20080616-servedbug.jpgWe are a tiny restaurant with a tiny staff, a postage stamp sized kitchen, and a huge garden. Which means people want to book weddings for 120 guests. Since our food is intricate and labor-intensive—no steak on this menu—this is uniquely, laughably challenging. But we do it, and we do it well.

I can count the number of employees on two hands. Our packed party schedule, along with regular dinner service, means no one is getting much sleep these days. I played hooky during brunch last week, but Micky hasn't had a day off in 14 days and counting. He wraps up work at midnight at the earliest, and returns back to the kitchen at 10 a.m., at the latest. His eyes are starting to glaze over. I worry about him.

I'm tired too. I'm writing this a day late. My eyes are struggling to focus on the computer screen, but my brain is faring worse. I'm out of 14-hour day practice myself.

Last night was our fifth party in two weeks. A sweet, chatty couple had decided to pay to close the restaurant and host their wedding rehearsal dinner with us.

I like watching the vastly different circles of people at our parties. We've had prim ladies who lunch, overgrown frat boys, nerdy medical students, and librarians. Last night's bunch was set on having a good time. They arrived early and beelined for the bar. Shots were thrown back, more rounds ordered.

Sometimes the servers walk around endlessly with full trays of canapes—no one is biting. Picky eaters and dieters abound. Last night, the situation was quite the opposite. One foot out of the kitchen and party guests were pouncing on kaffir lime shrimp and piquillo chicken skewers. The kitchen was turning out more, more, more, and more. It was nice to see how much they enjoyed our food. Or at least scarfed it down.

Dinner was served. Orders were taken for the entree: wild Alaskan salmon with heirloom chickpeas; poached chicken breast wrapped around dark meat chicken confit; braised and glazed short ribs with wheatberries. Everyone ate greens and herbs with vergus-roasted beets, and fresh sweet corn polenta (a.k.a. the Platonic ideal of corn—it elicits actual gasps).

Then the main course. Later, Micky and I decided our strategy wasn't the best. We gave the kitchen an order for all the 42 guests at once: 15 salmon, 15 short ribs, 8 chickens, and one lonely vegetarian. So the salmon went out. Beat, beat. Then the chicken. Then another few beats.

A walk through the dining room calmed my fear that the food was moving a bit slowly. The small room was reverberating with laughter. The guests were drinking, smiling, and clearly enjoying themselves. They loved the food; it was easy to see that.

As time for dessert approached, I asked the host (a nervous mom) how she wanted to proceed. We had a giant, fluffy cake waiting in the walk-in. I had also been told they would bring cookies, but as far as I knew our restaurant was cookie-free. Perhaps the mom had stashed them somewhere, so I inquired.

The loud dining room went quiet; the mom's smile turned instantly to fury.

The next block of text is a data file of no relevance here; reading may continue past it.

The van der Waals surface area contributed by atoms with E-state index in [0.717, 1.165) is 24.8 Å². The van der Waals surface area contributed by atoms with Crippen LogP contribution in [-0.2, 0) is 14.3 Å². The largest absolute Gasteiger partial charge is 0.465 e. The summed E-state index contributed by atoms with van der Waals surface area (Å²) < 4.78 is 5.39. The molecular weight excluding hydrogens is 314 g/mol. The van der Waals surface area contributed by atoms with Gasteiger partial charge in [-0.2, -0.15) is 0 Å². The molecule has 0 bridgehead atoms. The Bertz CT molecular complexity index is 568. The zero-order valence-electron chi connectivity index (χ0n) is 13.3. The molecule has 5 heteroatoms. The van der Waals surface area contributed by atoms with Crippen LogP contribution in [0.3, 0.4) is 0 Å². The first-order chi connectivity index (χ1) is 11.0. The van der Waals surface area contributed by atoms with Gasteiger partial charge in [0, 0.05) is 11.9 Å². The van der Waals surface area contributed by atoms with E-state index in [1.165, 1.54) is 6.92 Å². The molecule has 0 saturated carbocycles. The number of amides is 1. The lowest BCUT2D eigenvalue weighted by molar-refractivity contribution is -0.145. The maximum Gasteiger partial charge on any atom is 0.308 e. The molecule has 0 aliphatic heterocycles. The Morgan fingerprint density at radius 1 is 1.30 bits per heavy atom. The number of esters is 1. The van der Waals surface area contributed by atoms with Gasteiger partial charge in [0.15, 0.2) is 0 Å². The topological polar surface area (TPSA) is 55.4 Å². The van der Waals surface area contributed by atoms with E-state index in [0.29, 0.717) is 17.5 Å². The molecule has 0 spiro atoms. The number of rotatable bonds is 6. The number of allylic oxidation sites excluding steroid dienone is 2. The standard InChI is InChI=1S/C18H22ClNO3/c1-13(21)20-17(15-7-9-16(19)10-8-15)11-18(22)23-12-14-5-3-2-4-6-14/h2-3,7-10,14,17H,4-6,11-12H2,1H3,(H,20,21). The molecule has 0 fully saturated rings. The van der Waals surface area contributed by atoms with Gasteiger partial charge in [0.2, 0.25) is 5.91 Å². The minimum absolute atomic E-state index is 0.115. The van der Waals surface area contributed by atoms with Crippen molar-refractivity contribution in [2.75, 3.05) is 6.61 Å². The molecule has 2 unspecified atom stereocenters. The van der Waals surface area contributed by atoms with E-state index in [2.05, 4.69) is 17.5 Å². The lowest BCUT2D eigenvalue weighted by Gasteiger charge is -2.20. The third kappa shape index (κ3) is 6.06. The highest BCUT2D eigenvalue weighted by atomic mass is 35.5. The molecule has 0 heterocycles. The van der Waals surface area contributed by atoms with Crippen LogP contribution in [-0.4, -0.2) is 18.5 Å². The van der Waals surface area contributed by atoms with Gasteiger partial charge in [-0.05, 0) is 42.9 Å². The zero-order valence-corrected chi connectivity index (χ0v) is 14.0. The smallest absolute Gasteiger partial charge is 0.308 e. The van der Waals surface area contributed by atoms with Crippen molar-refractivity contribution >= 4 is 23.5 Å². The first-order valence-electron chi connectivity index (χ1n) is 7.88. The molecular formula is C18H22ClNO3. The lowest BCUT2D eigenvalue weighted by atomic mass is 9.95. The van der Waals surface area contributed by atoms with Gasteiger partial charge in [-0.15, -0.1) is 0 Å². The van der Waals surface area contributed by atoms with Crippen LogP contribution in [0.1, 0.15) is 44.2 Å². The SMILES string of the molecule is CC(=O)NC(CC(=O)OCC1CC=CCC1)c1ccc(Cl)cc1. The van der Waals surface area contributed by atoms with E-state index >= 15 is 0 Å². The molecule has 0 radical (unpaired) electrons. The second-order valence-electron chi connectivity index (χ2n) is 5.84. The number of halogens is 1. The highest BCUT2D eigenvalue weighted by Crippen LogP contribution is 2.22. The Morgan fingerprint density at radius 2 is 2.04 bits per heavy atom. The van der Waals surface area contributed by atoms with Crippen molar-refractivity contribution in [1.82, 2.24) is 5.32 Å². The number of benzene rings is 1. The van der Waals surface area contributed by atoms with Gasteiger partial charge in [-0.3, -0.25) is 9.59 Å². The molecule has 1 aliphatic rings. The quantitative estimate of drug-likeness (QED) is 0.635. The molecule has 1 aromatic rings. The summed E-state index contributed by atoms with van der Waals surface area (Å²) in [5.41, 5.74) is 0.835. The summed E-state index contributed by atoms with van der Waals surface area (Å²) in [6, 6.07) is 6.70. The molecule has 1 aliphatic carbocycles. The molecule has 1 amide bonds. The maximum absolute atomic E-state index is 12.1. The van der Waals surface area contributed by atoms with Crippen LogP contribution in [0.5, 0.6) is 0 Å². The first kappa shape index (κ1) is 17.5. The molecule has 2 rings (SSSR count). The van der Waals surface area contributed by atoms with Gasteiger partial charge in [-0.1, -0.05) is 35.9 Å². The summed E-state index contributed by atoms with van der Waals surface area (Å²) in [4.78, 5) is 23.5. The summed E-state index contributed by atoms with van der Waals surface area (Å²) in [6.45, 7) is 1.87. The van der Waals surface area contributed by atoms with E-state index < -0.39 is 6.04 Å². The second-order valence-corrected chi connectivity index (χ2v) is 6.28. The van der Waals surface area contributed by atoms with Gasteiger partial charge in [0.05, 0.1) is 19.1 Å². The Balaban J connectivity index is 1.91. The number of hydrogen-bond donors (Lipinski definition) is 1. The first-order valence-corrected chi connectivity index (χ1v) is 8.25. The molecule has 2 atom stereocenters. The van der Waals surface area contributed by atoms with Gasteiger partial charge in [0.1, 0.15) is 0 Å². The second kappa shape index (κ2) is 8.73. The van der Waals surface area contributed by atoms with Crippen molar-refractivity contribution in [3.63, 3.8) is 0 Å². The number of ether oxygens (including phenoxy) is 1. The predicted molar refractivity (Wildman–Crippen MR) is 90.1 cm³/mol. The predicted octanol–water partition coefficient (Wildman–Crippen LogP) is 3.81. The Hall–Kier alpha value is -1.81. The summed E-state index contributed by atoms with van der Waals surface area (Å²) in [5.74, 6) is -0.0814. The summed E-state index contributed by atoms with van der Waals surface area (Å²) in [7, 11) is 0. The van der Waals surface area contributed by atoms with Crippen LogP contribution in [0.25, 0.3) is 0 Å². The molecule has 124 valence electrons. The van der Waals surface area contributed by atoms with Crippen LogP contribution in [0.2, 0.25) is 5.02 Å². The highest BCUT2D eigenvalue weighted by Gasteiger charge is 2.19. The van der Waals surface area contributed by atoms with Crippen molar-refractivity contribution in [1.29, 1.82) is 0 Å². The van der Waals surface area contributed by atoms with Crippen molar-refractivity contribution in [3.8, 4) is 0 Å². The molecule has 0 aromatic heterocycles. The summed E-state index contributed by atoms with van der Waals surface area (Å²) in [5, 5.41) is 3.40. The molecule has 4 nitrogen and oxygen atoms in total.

"There are no cookies?" she screamed, "Why didn't you call me?"

"I'm sorry," I said, "I didn't know to expect them."

Our guests sometimes bring dessert to such events. As we have no real pastry program, we allow it. Last party, three different guests arrived with tiny cupcakes and cream puffs and raspberry tarts. The tarts came out of a beautiful red Louis Vuitton bag, which our staff very much admired.

My head was zooming with coordinating toasts and numbers and table arrangements and seating numbers. The cookies didn't really cross my mind.

I got a verbal beating in front of the party. I had ruined the night, she informed me (and everyone else). If I had alerted her earlier about the cookies' absence, she could have made a move. They were supposed to be delivered with the cake. She would have called the bakery and given them, too, a piece of her mind, but now it was too late. The bakery was closed. I was stupid. Amazingly stupid. Record-breaking stupid. This was a big failure. I had taken her big night and turned it into a terrible mess.

And then, there was more! Debbie arrived from a photo shoot to be greeted by her fuming husband.

He took us outside and yelled more. How could we run a business like this? This was the biggest disaster he had witnessed in several decades. The salmon and the chicken and the short ribs came out not all at once, but one at a time. Unbelievable. Disgusting. Unforgivable.

I went to tell Micky what had unfolded. I hate conflict, I hate being yelled at. And that was probably the most intense yell I ever received.

He laughed. "They waited five minutes! Less! What's the problem?" I know he was right, and that Mr. Angry was way out of line. But I thought about the cookies, and felt like a failure.

Debbie worked her magic. She talked to the pissed-off lady and her pissed-off hubby, and told stories. Turns out she and the mean man were from the same small town. Turns out he used to own a big box kind of catering hall, with lots of frozen food. The antithesis of what we do. She actually got him to laugh.

Micky went out to talk to the bride and groom, who had chosen our restaurant because they love his food. The snarly man watched as guests enthused:

"Can I have your card? Those were the best short ribs I had in my life."

"We love your polenta! We're coming back to eat here all the time."

Micky and Debbie turned everything around. Mom and Debbie actually hugged goodbye!

The party, despite all that, was a tremendous success. But I left feeling a little wounded. "Are you OK?" one of my servers asked me. Sort of.

And now, time to go to work. Tonight: a wedding. Tomorrow: Father's day brunch. Monday: first day off in what feels like forever.

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